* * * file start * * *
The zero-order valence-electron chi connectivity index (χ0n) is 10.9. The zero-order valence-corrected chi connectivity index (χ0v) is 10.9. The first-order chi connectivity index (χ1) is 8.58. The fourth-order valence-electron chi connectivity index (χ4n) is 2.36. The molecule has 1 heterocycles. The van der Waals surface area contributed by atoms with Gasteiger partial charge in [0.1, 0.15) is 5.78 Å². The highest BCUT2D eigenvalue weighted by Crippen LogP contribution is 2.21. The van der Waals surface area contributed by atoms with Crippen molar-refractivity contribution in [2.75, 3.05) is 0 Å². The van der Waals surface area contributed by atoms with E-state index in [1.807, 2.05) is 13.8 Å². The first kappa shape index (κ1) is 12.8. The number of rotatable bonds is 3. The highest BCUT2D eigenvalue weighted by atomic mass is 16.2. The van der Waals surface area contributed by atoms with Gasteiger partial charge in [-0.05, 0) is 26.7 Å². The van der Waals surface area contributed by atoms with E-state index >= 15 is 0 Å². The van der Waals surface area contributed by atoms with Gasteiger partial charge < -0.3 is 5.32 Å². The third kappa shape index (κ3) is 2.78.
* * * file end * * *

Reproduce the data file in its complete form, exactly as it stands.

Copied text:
The zero-order valence-electron chi connectivity index (χ0n) is 10.9. The zero-order valence-corrected chi connectivity index (χ0v) is 10.9. The first-order chi connectivity index (χ1) is 8.58. The fourth-order valence-electron chi connectivity index (χ4n) is 2.36. The molecule has 1 heterocycles. The van der Waals surface area contributed by atoms with Gasteiger partial charge in [0.1, 0.15) is 5.78 Å². The highest BCUT2D eigenvalue weighted by Crippen LogP contribution is 2.21. The van der Waals surface area contributed by atoms with Crippen molar-refractivity contribution in [2.75, 3.05) is 0 Å². The van der Waals surface area contributed by atoms with E-state index in [1.807, 2.05) is 13.8 Å². The first kappa shape index (κ1) is 12.8. The number of rotatable bonds is 3. The highest BCUT2D eigenvalue weighted by atomic mass is 16.2. The van der Waals surface area contributed by atoms with Gasteiger partial charge in [-0.05, 0) is 26.7 Å². The van der Waals surface area contributed by atoms with E-state index >= 15 is 0 Å². The van der Waals surface area contributed by atoms with Gasteiger partial charge < -0.3 is 5.32 Å². The third kappa shape index (κ3) is 2.78.